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French Vocabulary

French Bread Vocabulary

Camille Chevalier-Karfis By Camille Chevalier-Karfis on June 20, 2018
french bread vocabulary

You can’t go to France and not enjoy a French baguette. In this article, we’ll study all the French vocabulary related to bread, the different French bread types and other useful info for when you go to “la boulangerie”

1 – French Bread Vocabulary

There are many French bread specialities in France, with different flours, ingredients and shapes. Definitely much more than I can list here!

It’s very common to ask for only half of a baguette: une demi baguette s’il vous plaît. However it usually only apply to the regular baguette or le pain (not to other bread specialties, although it really depends on each bakery’s habits and also the size of the bread)

You may also ask the baker to slice your bigger loaf of bread: “pouvez-vous trancher ce pain s’il vous plaît” ? They have a machine for it, so it’s no problem at all. If they refuse it means the bread doesn’t fit in their machine.

For more info about la baguette, check out Wikipedia. You may also enjoy my article about the French baguette where I’ll explain why you should not order just “une baguette” in France! Here is a short and fun video of Oliver Gee from the Earful Tower with me at a boulangerie drive in Paimpol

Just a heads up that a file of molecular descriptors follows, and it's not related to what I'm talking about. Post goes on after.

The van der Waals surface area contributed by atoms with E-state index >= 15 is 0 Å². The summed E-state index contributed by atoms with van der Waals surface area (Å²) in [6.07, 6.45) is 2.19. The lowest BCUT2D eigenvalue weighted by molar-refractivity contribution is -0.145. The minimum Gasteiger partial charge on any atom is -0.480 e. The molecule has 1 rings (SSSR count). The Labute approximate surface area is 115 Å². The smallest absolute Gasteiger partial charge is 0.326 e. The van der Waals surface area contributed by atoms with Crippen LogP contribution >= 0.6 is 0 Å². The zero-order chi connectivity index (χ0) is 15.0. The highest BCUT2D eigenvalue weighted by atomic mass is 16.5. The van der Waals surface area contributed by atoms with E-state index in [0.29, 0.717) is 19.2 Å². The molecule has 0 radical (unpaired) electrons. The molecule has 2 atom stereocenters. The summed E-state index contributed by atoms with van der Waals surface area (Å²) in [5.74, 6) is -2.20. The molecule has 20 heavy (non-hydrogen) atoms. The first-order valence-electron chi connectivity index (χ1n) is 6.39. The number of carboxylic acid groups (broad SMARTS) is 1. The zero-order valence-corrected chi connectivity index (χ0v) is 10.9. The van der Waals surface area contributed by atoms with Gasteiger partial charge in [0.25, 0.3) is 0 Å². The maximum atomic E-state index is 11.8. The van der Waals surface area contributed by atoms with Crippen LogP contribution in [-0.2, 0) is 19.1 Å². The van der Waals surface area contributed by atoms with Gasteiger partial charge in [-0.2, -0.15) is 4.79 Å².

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2 – Baguette Type French Breads

  1. Une baguette – typical French bread loaf
  2. Un pain – bigger than the baguette
  3. Une ficelle – like a baguette but smaller and/or thinner. It’s also called “une flûte”
  4. Un bâtard – bigger than the baguette, but smaller than le pain (yes, the name means “bastard”… because it’s a mix between une baguette and un pain!). It’s also sometimes called “une flûte”… so it’s confusing…
  5. Une demi-baguette – you can ask only for half a baguette
  6. Une baguette sarmentine – French loaf with 4 ends (quatre croûtons – see picture above)
  7. Une baguette viennoise – Sweet baguette with chocolate or nuts. Much smaller and definitely sweet
french bread vocabulary

Here is “un épis” – when you tear it up, you get individual loaves.

3 – Other Types of French Breads

  1. Un pain rond – a round loaf of French bread
  2. Un pain complet – whole wheat French bread
  3. Un pain de seigle – rye bread (typically served with oysters)
  4. Un pain aux graines – French bread loaf with whole pieces of seeds
  5. Un pain aux lardons, aux olives – French bread loaf with bacon, olives…
  6. Un épis – French loaf of bread you can tear-up and then you get individual loaves
  7. Le pain de mie – typical sandwich bread – you can buy some at the bakery but there will be a larger selection at the supermarket
  8. There are many, many more fresh French breads named according to the shape, ingredients, type of flour, way it was prepared…

french vocabulary bread

4 – What is “Une Biscotte” in French?

“Une biscotte” is a dry sort of bread which almost any French home has, in case you run out of fresh French bread! “Les biscottes” are also a common French breakfast food. You buy them at the supermarket in France.